Protesters march outside Vassar High School to voice their opposition to the plan. (Neil Barris / AP)
Vassar— A facility that could house young immigrants from Central America is still in the running to provide shelter even as protesters in this mid-Michigan town came out against the plan.
Grosse Pointe Park-based Wolverine Human Services is seeking to subcontract with Heartland Alliance of Chicago to provide housing to an undetermined number of children. Heartland would contract with the U.S. Department of Health and Human Services to help place the children in various locations, officials said.
U.S. Rep. Dan Kildee, D-Flint, said Thursday “no final decisions” have been made yet, but that Wolverine has applied is in the running to be a subcontractor. Vassar is in his district.
“Many of these young children are victims of violence — not perpetrators of violence,” Kildee said. “The U.S. is a nation of immigrants, and it has always been a core part of our country’s values to protect those who seek refuge — especially children — from harm.”
Wolverine senior vice president Derrick McCree told a community-organized informational meeting Wednesday it wants to enter into a contract allowing its 145-bed facility in Vassar, east of Saginaw, to house children who fled violence in their home country.
“If we are allowed, our intentions are to move forward with this, but not without the support of local community and leadership,” McCree said.
Protesters gathered outside Vassar High School before the meeting. State police, Tuscola County sheriff’s deputies and Vassar police were parked outside and provided security during the meeting, which The Saginaw News reported drew roughly 200 people.
Tamyra Murray, an organizer for Michiganders for Immigration Control and Enforcement, described the children entering the U.S. border as an “invasion.” She said bringing children to the U.S. and Vassar would be in violation of federal law.
“If this program is allowed to proceed, it will never end,” she said.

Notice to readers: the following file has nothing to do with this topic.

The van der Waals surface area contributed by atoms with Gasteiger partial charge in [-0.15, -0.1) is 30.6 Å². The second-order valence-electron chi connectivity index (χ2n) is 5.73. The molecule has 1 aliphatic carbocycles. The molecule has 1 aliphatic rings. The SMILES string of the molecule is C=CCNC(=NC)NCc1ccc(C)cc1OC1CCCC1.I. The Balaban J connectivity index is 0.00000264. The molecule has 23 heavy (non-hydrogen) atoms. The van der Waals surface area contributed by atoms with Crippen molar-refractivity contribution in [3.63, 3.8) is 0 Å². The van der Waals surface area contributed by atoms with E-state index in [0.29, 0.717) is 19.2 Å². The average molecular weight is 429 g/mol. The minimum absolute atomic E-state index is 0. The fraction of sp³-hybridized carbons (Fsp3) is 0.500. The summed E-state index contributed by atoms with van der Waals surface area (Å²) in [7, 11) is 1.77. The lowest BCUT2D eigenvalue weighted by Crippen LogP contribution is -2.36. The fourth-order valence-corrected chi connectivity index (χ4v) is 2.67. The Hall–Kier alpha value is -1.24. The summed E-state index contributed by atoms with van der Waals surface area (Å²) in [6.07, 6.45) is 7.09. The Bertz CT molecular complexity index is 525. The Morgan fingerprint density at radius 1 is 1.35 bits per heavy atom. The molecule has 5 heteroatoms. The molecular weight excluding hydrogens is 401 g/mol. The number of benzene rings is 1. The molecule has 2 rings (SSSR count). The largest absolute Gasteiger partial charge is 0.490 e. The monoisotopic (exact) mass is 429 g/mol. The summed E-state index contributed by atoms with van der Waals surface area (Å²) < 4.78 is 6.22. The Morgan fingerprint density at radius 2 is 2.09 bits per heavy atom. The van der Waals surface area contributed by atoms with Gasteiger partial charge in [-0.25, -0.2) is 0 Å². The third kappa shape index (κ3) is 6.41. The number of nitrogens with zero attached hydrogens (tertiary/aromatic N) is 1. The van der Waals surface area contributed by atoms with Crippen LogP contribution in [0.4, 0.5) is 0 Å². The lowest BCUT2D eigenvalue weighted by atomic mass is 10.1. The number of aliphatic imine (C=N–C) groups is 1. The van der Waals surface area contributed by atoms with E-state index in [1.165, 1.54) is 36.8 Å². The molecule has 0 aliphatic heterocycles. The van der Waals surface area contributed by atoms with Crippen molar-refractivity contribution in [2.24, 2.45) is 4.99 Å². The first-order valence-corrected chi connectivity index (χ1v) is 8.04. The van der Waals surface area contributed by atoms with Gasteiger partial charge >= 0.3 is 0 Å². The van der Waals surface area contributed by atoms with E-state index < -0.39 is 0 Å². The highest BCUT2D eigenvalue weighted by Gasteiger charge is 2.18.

The plans come as pressure continues to mount on the federal government to treat as refugees the thousands of children traveling alone from Central America and crossing the border into the U.S. Many of the 57,000 young people who have arrived unaccompanied since last fall fled violence in El Salvador, Guatemala and Honduras.
When asked last week where Gov. Rick Snyder stood on the issue, his spokesman, Dave Murray, said resettlement of the children is a federal issue, but “we are a welcoming state.”
U.S. Rep. Candice Miller, R-Harrison Township, whose district’s is just east of Vassar, said last week the federal government immediately should return to the country from where they came those who recently arrived in the U.S. illegally.
Wolverine Human Services’ plans for the Pioneer Work and Learn Center facility includes reviewing a contract to maintain a shelter for male unaccompanied minors ages 12 to 17. That could increase to 120 after an initial 60 arrive, McCree said.
“We’ll do anything in our power to help children. I understand it’s controversial, and many people might not agree with that,” McCree said. “We can’t make everyone happy.”
Under the plans, the children would stay at the facility for up to four weeks, receiving vaccinations and medical care, counseling, life skills development and etiquette training. Vassar Public Schools would offer English as a second language programs.
Federal money would pay for the children to stay at the facility, he said.